Videos

Install

Install Unmanaged Package

Working with Remote Site Settings

Some Flow extensions use Salesforce public API’s. They basically go out from your org, into the Internet, and then back into Salesforce. When they do this, they run into some of the web security that Salesforce uses to protect your org. These registrations are called Remote Site Setting. For API’s on the public surface of your org, you have to register the URL of your own org onto your org. (If this sounds strange, you’re not alone.)

If you haven’t done this and you try to run a Flow with an extension that uses these apis, you’ll see an error. Here are a couple of examples of how this error might show up:

To address this, copy the initial part of the endpoint in the error message to the clipboard. in the example above on the right, that would be

https://scala-pistachio-7623-dev-ed–c.scratch.vf.force.com

To address this, copy the root url from the error message and go to Setup –> Remote Site Settings. Create a new setting and paste the URL there:

This configures your org to essentially allow applications to run that call out to the internet and then back into the same org via its api endpoints.

‘Analyze Flows’ Compares Two Flow Versions and Reports on the Differences

For a long time, we’ve wanted to address the manageability gap that Flow has regarding version control: There has never been a practical way to compare two versions. This new Flow application provides a set of comparison tools.

Here’s an example of the kind of report that gets generated when two versions are compared:

The initial release includes several useful analysis modules, but hopefully that’s just the start. Analyze Flows is designed as a framework so that additional analysis plugins can be added to it. Right now, it doesn’t have 100% coverage for all possible changes, but if there’s interest in this, we should be able to keep adding coverage.

To use the Analyze Flows tool, install this package, and run the Analyze Flows flow. Select two versions of the same flow. As an example, we’ll analyze this flow:

Let’s compare version 3 to version 2:

Note that you need to set up a Remote Site Setting to authorize Flow to make use of your org’s external API’s.

Here’s the report that’s generated:

The report points out that an Update Record element called Update Case was removed. Let’s visually verify that. Here’s version 2 and version 3, side by side:

Now let’s compare version 3 to version 4:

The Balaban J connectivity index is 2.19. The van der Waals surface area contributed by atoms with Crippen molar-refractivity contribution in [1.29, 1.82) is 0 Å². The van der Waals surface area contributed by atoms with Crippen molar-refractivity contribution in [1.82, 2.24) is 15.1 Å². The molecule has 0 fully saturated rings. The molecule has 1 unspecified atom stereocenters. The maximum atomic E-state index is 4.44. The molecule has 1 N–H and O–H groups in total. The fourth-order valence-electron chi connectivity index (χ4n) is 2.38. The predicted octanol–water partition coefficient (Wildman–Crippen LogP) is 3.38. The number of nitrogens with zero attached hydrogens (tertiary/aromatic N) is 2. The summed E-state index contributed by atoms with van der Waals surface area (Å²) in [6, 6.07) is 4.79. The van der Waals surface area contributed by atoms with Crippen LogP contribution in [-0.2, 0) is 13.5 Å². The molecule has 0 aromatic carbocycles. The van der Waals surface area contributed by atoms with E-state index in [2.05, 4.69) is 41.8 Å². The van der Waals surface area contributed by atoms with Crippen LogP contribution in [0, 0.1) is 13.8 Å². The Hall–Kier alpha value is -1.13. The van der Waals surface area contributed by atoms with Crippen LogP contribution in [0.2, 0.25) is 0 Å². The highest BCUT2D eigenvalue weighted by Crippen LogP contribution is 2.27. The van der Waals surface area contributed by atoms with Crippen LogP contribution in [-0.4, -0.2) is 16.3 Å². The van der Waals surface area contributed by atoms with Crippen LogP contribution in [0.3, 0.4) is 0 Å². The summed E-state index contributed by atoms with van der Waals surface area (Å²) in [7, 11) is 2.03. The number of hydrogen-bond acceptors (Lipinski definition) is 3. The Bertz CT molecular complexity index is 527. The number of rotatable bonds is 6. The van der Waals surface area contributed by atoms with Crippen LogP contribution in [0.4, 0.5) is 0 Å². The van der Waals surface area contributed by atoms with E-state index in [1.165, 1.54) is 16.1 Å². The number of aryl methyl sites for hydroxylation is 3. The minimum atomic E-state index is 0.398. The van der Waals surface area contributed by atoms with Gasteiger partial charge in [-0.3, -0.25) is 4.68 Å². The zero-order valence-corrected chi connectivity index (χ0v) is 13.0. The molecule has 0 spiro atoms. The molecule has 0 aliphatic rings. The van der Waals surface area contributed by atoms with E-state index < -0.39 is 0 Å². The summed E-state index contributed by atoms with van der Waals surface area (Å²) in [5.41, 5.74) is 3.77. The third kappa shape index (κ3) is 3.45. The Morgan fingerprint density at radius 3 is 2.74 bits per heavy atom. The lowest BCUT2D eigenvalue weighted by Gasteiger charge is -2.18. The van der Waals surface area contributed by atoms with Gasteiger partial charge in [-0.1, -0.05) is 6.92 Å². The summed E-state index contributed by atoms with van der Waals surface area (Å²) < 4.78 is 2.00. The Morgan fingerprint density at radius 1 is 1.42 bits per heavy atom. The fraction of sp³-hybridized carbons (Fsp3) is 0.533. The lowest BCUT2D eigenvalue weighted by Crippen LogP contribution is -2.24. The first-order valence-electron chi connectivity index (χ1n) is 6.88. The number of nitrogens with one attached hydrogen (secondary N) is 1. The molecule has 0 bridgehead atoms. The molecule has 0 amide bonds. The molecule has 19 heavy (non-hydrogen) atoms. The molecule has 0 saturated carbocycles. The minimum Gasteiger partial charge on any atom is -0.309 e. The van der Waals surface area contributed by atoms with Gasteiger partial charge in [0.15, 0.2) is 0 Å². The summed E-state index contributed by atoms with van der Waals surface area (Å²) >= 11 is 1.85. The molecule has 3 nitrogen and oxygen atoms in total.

There are a couple of new Assignment elements. Let’s run the analysis:

There’s a bunch of information here:

  1. The first two rows report the presence of two completely new Assignment elements. These are the ones in the red box, above.
  2. The next three rows, however, refer to a different element. It’s also an Assignment element, but it’s the one called ‘Assign to Variable:

This ‘Assign to Variable’ element is present in both Version 3 and Version 4. However, it’s configuration has changed. And here some of the power of Analyze Flows is displayed. The fifth line of our report draws attention to an ‘AssignmentItem’ that now has a value of 67. This turns out to be the right-hand-side of one of the Assignment Rows. Let’s compare version 3 and version 4, but focus on the property editor of that one element:

In V1, this configuration-level comparison is supported for: Create Records, Delete Records, Update Records, Screen, Action, Start, Subflow, Decision, Assignment

Not Yet Supported

Wait, Loop, Formula, Choice, Text Template, Steps and Stages (Orchestration), Process Metadata Values, Rollback Records

Install

Note: this requires version 3.12+ of Actions Base Pack and version 3.0.18+ of Screen Components Base Pack

V 1.0.1 1/18/23 Production Sandbox Requires version 3.12+ of Actions Base Pack. Fixes the ‘Apex Type not found’ bugs

Source

view source

Old Releases

V 1.0 1/10/23 Production Sandbox Initial Release


Developer Notes

Dual Flow Version Selector Screen Component

This new lwc enables the selection of two specific versions of two flows:

It returns the names of the selected flows. Note that it appends the selected version number to the apiName, like this: Test_Flow-1. This is how you request a particular version when retrieving Flow metadata.

It’s available for reuse.

Tutorials for the New ‘Action Builder’ (HTTP Callout) in Flow Spring ’23

Check out these early introductions from Josh Dayment, Andy Utkan, and Daryl Moon. This is a truly disruptive feature because every time someone makes a new Action using the official HTTP Callout tool, it generates a piece of External Service metadata that’s packageable and redistributable. So, for example, if 3 or 4 of the Flowhana get together on a Friday afternoon and divide up the, say, JIRA API, and generate actions for all of its calls, the results can be put in a package that can be put on App Exchange and installed anywhere.